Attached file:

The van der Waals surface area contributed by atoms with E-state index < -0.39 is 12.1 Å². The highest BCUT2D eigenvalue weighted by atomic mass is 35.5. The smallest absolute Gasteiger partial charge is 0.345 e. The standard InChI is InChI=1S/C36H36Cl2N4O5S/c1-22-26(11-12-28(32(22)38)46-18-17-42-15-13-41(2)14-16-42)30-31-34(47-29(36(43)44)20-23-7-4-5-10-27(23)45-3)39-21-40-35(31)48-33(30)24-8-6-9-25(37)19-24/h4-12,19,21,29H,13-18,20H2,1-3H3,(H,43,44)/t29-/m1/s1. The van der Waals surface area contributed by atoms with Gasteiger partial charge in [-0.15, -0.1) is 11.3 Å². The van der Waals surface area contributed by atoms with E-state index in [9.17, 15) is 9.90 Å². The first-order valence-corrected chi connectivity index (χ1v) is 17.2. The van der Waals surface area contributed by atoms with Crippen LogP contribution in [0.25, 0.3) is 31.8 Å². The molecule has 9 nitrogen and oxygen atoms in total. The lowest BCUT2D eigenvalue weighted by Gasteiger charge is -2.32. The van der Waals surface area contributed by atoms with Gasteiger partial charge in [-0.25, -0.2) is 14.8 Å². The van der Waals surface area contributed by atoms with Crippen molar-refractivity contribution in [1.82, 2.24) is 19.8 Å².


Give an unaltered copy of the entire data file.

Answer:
The van der Waals surface area contributed by atoms with E-state index < -0.39 is 12.1 Å². The highest BCUT2D eigenvalue weighted by atomic mass is 35.5. The smallest absolute Gasteiger partial charge is 0.345 e. The standard InChI is InChI=1S/C36H36Cl2N4O5S/c1-22-26(11-12-28(32(22)38)46-18-17-42-15-13-41(2)14-16-42)30-31-34(47-29(36(43)44)20-23-7-4-5-10-27(23)45-3)39-21-40-35(31)48-33(30)24-8-6-9-25(37)19-24/h4-12,19,21,29H,13-18,20H2,1-3H3,(H,43,44)/t29-/m1/s1. The van der Waals surface area contributed by atoms with Gasteiger partial charge in [-0.15, -0.1) is 11.3 Å². The van der Waals surface area contributed by atoms with E-state index in [9.17, 15) is 9.90 Å². The first-order valence-corrected chi connectivity index (χ1v) is 17.2. The van der Waals surface area contributed by atoms with Crippen LogP contribution in [0.25, 0.3) is 31.8 Å². The molecule has 9 nitrogen and oxygen atoms in total. The lowest BCUT2D eigenvalue weighted by Gasteiger charge is -2.32. The van der Waals surface area contributed by atoms with Gasteiger partial charge in [-0.25, -0.2) is 14.8 Å². The van der Waals surface area contributed by atoms with Crippen molar-refractivity contribution in [1.82, 2.24) is 19.8 Å².